Prisons don’t care….


The simple answer is that, with few exceptions, every man and woman in our federal prisons will one day be released back into the community.

Canadians take for granted and are encouraged to believe that our prison agency which oversees the rehabilitation process of offenders, and parole board members who decide the prospects for early release, meet their obligation to ensure a safe reintegration into society.  But frequent criticisms point to lawlessness by former offenders, accusing the system of failing its mandate to protect our neighbourhoods and for not supporting services to reduce recidivism.

We should care because we’re entitled to feel safe, and we want to be safe.

We should care because we want offenders to leave a life of criminality behind and contribute to the common good, even to mentoring children and youth in conflict with the law.

We should care because we want to trust that some very few offenders will never be released.

We should care because we own the shortcomings in the system.  They belong to us.  Apathy and indifference only serve to perpetuate our prison industry’s revolving door.

Releasing a prisoner on parole prior to their warrant expiry; that is, before the end of their sentence, allows for a strategically controlled release into the community.  It’s a good model.  Technically, ex-offenders are monitored as they move toward freedom, and constructive interventions can be deployed when and if necessary.  In theory, this is the preferred option, but in practice, there is a tendency more often to look for ways to return parolees to prison as an easy recourse rather than working with them to reverse missteps.

Before reaching the point in their sentence where applying for parole is possible though, prisoners must navigate the complexities in a carceral agency that is not always pro-rehabilitative.  The challenge for activists, lawyers, researchers, and family members working on behalf of our prison population is to find ways to make people care.  Prisoners are an easy political target and without public interest there is little political incentive for reforms.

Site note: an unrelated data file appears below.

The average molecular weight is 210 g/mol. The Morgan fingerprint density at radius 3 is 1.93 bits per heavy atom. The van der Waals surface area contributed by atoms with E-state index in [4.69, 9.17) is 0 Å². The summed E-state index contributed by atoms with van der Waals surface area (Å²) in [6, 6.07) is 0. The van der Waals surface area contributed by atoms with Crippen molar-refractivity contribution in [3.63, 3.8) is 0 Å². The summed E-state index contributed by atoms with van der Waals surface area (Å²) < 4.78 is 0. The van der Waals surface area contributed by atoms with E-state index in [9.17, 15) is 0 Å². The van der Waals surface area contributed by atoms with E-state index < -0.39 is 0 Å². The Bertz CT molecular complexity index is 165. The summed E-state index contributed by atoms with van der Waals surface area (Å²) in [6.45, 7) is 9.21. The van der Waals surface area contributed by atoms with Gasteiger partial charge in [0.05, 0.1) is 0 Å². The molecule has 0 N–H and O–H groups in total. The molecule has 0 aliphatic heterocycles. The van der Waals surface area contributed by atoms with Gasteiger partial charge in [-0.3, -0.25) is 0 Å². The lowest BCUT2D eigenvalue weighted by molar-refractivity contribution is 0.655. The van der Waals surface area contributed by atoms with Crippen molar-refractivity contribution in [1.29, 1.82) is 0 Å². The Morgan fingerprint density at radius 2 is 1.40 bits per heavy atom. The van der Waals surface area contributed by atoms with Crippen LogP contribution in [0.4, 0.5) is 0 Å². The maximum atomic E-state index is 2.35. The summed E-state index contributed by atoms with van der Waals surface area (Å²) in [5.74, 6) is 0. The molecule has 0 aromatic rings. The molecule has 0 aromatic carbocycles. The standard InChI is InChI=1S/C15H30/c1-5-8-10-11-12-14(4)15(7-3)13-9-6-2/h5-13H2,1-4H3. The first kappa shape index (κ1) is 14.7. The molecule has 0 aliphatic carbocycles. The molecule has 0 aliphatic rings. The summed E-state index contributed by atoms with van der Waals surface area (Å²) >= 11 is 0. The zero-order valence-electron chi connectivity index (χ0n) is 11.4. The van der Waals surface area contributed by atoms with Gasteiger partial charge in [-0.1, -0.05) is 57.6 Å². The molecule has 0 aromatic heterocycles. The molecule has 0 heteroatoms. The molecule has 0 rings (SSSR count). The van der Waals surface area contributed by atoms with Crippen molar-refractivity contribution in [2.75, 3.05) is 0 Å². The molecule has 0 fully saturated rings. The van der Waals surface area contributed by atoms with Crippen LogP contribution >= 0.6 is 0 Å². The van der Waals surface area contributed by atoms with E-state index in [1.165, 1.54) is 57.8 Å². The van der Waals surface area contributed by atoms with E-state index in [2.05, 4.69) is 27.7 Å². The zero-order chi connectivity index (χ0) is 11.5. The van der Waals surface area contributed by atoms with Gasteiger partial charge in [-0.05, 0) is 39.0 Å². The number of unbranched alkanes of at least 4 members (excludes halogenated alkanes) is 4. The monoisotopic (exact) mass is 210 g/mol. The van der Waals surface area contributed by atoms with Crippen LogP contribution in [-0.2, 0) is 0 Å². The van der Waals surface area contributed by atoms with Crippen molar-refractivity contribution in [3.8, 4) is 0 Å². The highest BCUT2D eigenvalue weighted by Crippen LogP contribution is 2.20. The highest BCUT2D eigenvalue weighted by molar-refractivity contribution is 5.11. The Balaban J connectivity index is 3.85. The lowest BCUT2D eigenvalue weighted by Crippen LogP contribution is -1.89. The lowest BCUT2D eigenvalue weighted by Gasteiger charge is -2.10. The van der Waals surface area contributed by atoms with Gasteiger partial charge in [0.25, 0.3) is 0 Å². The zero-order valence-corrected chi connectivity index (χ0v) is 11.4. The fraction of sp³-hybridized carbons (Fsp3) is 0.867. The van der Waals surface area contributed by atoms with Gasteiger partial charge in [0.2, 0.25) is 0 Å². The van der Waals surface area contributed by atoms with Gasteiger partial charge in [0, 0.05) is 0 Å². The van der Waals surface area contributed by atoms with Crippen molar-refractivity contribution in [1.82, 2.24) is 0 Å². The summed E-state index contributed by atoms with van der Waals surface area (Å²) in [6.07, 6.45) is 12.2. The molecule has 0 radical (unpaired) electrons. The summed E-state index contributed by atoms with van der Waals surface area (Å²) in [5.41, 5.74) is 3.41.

Correctional Service of Canada is responsible for the incarceration and successful reintegration of federal prisoners and is mandated to manage their rehabilitation and potential risks.  In 2014, under Stephen Harper’s Conservative government, CSC experienced deep cuts in funding, affecting staffing levels and programming in both penitentiaries and in the community.

That left community partners, funded by other government levels or non-profits, to absorb ex-offenders into support programs for addictions, mental health, and indigenous and cultural healing that are already oversubscribed.  In the meantime, there’s been no compensating federal government funding for beds and spaces on which these programs rely for positive reintegration outcomes.

Further, Karen Hogan, Canada’s auditor general, writes in her 2022 report that our ‘prison service’ has not given offenders timely access to programs to help ease them back into society, including courses specific to women, Indigenous people, and visible minorities.  What’s more, Ms. Hogan’s office raised similar concerns in audits in 2015, 2016, and 2017, but little has been done to change policies, practices, tools and approaches that produce differing outcomes.  CSC agreed again to act on her recommendations, but then we’ve seen these assurances from Correctional Service of Canada on many issues over a lot of years, only to learn the agency is a lip service specialist.

(Sourced in part from Robyn Urback/Globe and Mail, February, 2021, Canadian Press, May, 2022, and David Neufeld/Globe and Mail, September, 2022)

As a postscript, the chase for the revision to Commissioner’s Directive C-022 Media Relations, promised three years ago by Correctional Service of Canada, is not abandoned.  More will come.



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